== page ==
Lady Warsi resigned last week. Photo: Getty
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Is the wizardry of Conservative strategist Lynton Crosby a myth?

Lady Warsi reminds the Tories of their problem with demographics. It is unclear whether the Conservatives have a long-term plan to adjust to the changing face of the British electorate.

Conservatives looking for reassurance about the next election often find it in the party's election director Lynton Crosby. The “Wizard of Oz” is praised with sorting out the Conservative machine, cutting out distractions and focusing relentlessly on honing an election-winning message.

Lady Warsi evidently is not so sure. “The electoral reality is that we will not win outright Conservative majorities until we start attracting more of the ethnic vote,” she said after her resignation last week. “We brought the BME groups into the mainstream campaign. Some of that has been lost, which is a shame.” She once thought of David Cameron as “a guy who gets today's Britain” but now believes that “the party leadership has shifted since then. I think over time it will be a regressive move because we have to appeal to all of Britain.”

Mark the date: 18 November 2012 was the day that the Cameron modernisation project, already floundering, was killed off for good. As the recruitment of Crosby was confirmed, so the tone of the Tory election campaign in 2015 was set. It would have little time for sunny conservatism.

Crosby clearly has a formidable record: steering John Howard’s Liberal Party to four election wins in Australia and running Boris Johnson's two successful campaigns for Mayor of London. But his wizardry can be overstated: he oversaw the shambolic Libertas campaign in the 2009 European elections (they won one seat in Europe). And then there was the 2005 Conservative general election campaign. It increased the Tory vote share by a miserly 0.7 per cent of the vote. The cost of the “Are you thinking what we’re thinking?” campaign can still be felt in the state of the Tory brand: 40 per cent of voters say they would never ever vote blue.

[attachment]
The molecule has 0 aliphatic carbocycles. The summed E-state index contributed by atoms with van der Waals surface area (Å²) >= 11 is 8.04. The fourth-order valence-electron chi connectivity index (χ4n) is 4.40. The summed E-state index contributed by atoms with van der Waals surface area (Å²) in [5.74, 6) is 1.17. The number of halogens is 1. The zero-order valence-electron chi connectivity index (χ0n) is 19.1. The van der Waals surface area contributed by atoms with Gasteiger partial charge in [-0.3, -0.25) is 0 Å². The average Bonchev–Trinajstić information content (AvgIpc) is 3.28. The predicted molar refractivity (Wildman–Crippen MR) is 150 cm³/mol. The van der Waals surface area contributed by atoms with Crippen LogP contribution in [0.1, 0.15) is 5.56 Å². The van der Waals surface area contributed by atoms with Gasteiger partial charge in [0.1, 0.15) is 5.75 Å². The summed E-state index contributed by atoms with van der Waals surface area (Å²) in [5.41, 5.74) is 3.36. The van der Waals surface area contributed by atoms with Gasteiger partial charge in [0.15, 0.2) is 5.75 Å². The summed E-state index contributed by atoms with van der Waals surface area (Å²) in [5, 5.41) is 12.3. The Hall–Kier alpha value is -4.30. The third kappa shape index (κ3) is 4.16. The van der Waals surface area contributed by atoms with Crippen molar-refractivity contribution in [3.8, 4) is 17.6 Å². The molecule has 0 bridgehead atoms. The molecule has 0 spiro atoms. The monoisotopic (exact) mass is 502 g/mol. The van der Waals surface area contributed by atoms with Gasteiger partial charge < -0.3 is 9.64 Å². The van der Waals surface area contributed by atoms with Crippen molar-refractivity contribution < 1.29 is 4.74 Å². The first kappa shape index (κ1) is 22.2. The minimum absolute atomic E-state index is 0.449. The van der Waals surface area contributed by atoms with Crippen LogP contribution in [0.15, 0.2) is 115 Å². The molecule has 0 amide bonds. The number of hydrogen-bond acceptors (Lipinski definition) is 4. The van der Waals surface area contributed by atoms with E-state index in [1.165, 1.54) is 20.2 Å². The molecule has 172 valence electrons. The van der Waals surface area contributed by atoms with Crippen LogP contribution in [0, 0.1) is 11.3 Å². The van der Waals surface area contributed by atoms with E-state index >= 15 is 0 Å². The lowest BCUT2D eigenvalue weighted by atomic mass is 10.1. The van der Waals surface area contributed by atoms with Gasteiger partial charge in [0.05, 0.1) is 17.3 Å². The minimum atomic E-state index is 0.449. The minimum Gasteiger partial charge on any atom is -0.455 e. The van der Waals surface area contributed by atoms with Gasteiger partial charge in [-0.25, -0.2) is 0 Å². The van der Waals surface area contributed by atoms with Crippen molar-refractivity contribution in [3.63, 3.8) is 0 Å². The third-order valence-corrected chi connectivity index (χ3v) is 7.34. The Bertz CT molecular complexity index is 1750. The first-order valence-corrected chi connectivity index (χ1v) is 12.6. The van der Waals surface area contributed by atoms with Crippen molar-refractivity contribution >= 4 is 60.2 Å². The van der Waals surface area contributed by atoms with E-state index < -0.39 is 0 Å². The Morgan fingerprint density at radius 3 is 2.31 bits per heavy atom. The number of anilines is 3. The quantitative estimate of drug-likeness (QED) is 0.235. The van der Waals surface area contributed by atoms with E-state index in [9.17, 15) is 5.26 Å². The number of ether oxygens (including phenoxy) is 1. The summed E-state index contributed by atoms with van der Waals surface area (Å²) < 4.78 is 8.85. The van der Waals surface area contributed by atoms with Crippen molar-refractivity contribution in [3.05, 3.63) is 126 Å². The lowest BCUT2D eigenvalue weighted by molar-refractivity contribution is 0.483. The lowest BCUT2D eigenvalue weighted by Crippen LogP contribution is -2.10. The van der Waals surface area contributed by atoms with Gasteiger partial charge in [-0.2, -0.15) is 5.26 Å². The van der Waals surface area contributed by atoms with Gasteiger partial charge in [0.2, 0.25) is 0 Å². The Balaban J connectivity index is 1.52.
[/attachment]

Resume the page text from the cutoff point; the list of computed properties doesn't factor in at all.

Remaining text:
The 2005 election showed the limits of importing successful electioneering from Australian to Britain. Australia’s use of the Alternative Vote forces every voter into a straight choice, between the (conservative) Liberal Party and the Australian Labour party. Crucially, voting is also compulsory in Australia, which lends itself to negative campaigning: offering a compelling reason why the electorate should not plump for the alternative is enough.

Britain’s electoral dynamics are very different. We live in a multi-party world; even if the Tories are successful in attacking Labour’s electoral weaknesses on welfare and immigration, voters may plump for Ukip or the Lib Dems instead. 35 per cent of the electorate did not vote for anyone in 2010: they need a positive reason to bother. Relentless negativity is less effective as a campaigning technique when voters can choose whether or not to vote.

While Lady Warsi’s analysis is noteworthy as it comes from a former Cabinet member, it should contain nothing new to the Conservative Party. They only recorded 16 per cent of the ethnic minority vote in 2010, and it has become more significant since: in 2015, there will be 50 Conservative seats where Labour is second and the BME vote is larger than the Conservative majority.

Fifty years after Peter Griffiths was elected as MP for Smethwick with the help of the “If you want a nigger for a neighbour, vote for Labour” slogan, being an ethnic minority remains the single biggest determinant of not voting Conservative. John Major would not have won a majority in 1992 if the election was fought with British demographics as they are today. Had ethnic minorities been as likely to vote blue as the public at large in 2010, the Conservatives would have gained 500,000 extra votes - and a majority.

Yet there is little evidence of Crosby paying attention to such trends as the Conservatives continue to ratchet up their anti-immigration rhetoric. Changing tack would be contrary to the methods of his success in Australia. John Howard was triumphant in 2001 after launching his election campaign with a speech that declared: “We will decide who comes to this country and the circumstances in which they come.”

Warsi is not the only one to recognise the central problem with the Conservative strategy for 2015. It rests on gaining a significantly increased share of the vote among a shrinking share of the electorate: a big reason why Labour retain a stubborn poll lead. And even if the Tories can become the largest party in 2015, the Crosby approach pays too little attention to what happens next. The Conservatives like to trumpet their long-term plan for the economy. It is unclear whether they have a long-term plan to adjust to the changing face of the British electorate.